Bulbine Natalensis is an African plant which has traditionally been used as an aphrodisiac and Test-booster, and preliminary research indicates it can in fact influence Testosterone levels, perhaps quite significantly.
A 2010 study, published in “Pharmaceutical Biology”, found that Bulbine Natalensis (25,50,100mg/kg) increased Testosterone in mice quite significantly, with 50mg being the most effective dose. These findings were in-line with those of an earlier (2009) study in which 50mg/kg of Bulbine Natalensis extract increased Testosterone levels in mice by around 350%. While these Testosterone boosting effects are actually quite potent (compared to other alleged test-boosters), there was also organ damage comparable to what can occur during certain oral steroid cycles, so keeping the dose low is likely the best way to go. No human studies have been conducted to directly test the effects of Bubline Natelensis on human Testosterone levels, so the dose present in the Halotropin formula would be hard to interpret (even if it was known).
Polygonum Cuspidatum, also known as Japanese Knotweed, contains Resveratrol and the extract used in Halotropin is standardized to 50%. A 2005 in vitro study, comparing 32 traditional Chinese medicinal plants found that Japanese Knotweed exhibited the strongest affinity for Estrogen receptors. The researchers in this study concluded that Japense Knotweed is capable of regulating Estrogen (i.e. increasing it when its low and decreasing it when its high). This theory was further corroborated by a 2006 in vitro study in which Resveratrol effectively reduced the conversion of Testosterone to Estrogen in breast cancer cells (where Estrogen is high). However, no human studies have been conducted to replicate these findings so at this time there is simply not enough to evidence to conclude Resveratrol is an effective aromatase inhibitor. Furthermore, Japanese Knotweed belongs to a class of plants which have particularly poor bioavailability in oral form, so it is not likely that it is highly effective in the context of the Halotropin formula.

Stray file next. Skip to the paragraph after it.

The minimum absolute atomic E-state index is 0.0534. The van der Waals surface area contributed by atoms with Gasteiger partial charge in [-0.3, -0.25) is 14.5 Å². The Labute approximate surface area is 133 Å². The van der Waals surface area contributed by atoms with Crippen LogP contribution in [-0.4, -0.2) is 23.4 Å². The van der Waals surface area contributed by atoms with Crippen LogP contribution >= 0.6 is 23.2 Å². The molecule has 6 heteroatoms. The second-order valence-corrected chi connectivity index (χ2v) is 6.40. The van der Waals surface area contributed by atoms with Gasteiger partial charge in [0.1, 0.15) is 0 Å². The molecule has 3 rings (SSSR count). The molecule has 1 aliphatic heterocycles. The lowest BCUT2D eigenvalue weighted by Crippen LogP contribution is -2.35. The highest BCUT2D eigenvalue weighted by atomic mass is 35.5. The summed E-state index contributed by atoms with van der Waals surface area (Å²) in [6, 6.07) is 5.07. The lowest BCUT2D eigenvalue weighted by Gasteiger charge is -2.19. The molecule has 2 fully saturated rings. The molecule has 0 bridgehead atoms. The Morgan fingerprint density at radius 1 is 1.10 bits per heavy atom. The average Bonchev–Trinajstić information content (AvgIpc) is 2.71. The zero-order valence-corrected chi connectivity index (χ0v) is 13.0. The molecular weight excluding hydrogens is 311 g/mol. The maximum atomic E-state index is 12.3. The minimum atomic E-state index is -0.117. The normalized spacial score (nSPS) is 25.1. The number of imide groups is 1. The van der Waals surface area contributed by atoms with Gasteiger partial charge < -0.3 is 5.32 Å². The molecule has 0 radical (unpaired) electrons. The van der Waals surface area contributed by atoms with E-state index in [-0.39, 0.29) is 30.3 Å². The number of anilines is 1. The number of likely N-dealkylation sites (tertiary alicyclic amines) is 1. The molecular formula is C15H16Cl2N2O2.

Schizandra (Schisandra chinensis) is generally included in supplements for its adaptogenic properties and potential to enhance performance measures. A 2004 study demonstrated Schizandra to be slightly estrogenic while having no effect on Androgen receptors. Based on this research, it’s unclear how exactly Schizandra fits into the Halotropin formula.
THE BOTTOM LINE
Halotropin contains just about every alleged test-boosting ingredient under the sun. While some of these ingredients have demonstrated some efficacy with regards to increasing Testosterone (usually in mice), the 367 proprietary blend leaves little room for effective doses. Pro Supps seems to have taken the “throw it all in and hope it works” approach with Halotropin and, while the formula could potentially increase Testosterone, it is near impossible to determine which ingredients would be primarily responsible. As a libido enhancer, Halotropin may be quite effective but we feel there are better, more concrete options for Testosterone-boosters.
Still not sure which Testosterone Booster is right for you? Check out our Best Testosterone Boosters List!